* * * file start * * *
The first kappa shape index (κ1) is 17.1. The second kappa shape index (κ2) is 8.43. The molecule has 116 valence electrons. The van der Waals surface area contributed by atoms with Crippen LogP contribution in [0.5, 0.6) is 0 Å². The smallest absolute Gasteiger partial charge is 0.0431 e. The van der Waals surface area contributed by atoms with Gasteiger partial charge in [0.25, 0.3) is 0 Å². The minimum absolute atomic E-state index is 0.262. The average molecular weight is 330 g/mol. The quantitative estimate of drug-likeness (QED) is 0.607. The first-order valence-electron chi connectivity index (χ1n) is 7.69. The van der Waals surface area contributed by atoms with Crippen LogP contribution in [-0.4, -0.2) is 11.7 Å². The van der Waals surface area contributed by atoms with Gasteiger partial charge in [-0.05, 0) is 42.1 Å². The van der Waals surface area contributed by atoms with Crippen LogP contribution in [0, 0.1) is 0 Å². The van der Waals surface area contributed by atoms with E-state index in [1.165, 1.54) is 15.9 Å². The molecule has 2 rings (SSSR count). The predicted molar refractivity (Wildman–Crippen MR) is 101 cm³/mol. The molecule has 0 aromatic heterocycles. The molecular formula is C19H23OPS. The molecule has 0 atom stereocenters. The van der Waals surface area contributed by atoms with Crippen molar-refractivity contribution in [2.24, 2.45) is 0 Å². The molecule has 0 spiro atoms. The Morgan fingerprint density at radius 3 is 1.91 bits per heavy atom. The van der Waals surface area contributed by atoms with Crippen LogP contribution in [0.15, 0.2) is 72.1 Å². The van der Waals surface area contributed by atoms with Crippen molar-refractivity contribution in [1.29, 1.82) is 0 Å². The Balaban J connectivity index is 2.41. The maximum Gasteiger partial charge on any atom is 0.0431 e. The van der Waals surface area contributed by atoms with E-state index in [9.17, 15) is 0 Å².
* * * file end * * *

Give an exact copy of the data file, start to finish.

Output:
The first kappa shape index (κ1) is 17.1. The second kappa shape index (κ2) is 8.43. The molecule has 116 valence electrons. The van der Waals surface area contributed by atoms with Crippen LogP contribution in [0.5, 0.6) is 0 Å². The smallest absolute Gasteiger partial charge is 0.0431 e. The van der Waals surface area contributed by atoms with Gasteiger partial charge in [0.25, 0.3) is 0 Å². The minimum absolute atomic E-state index is 0.262. The average molecular weight is 330 g/mol. The quantitative estimate of drug-likeness (QED) is 0.607. The first-order valence-electron chi connectivity index (χ1n) is 7.69. The van der Waals surface area contributed by atoms with Crippen LogP contribution in [-0.4, -0.2) is 11.7 Å². The van der Waals surface area contributed by atoms with Gasteiger partial charge in [-0.05, 0) is 42.1 Å². The van der Waals surface area contributed by atoms with Crippen LogP contribution in [0, 0.1) is 0 Å². The van der Waals surface area contributed by atoms with E-state index in [1.165, 1.54) is 15.9 Å². The molecule has 2 rings (SSSR count). The predicted molar refractivity (Wildman–Crippen MR) is 101 cm³/mol. The molecule has 0 aromatic heterocycles. The molecular formula is C19H23OPS. The molecule has 0 atom stereocenters. The van der Waals surface area contributed by atoms with Crippen molar-refractivity contribution in [2.24, 2.45) is 0 Å². The molecule has 0 spiro atoms. The Morgan fingerprint density at radius 3 is 1.91 bits per heavy atom. The van der Waals surface area contributed by atoms with Crippen LogP contribution in [0.15, 0.2) is 72.1 Å². The van der Waals surface area contributed by atoms with Crippen molar-refractivity contribution in [1.29, 1.82) is 0 Å². The Balaban J connectivity index is 2.41. The maximum Gasteiger partial charge on any atom is 0.0431 e. The van der Waals surface area contributed by atoms with E-state index in [9.17, 15) is 0 Å².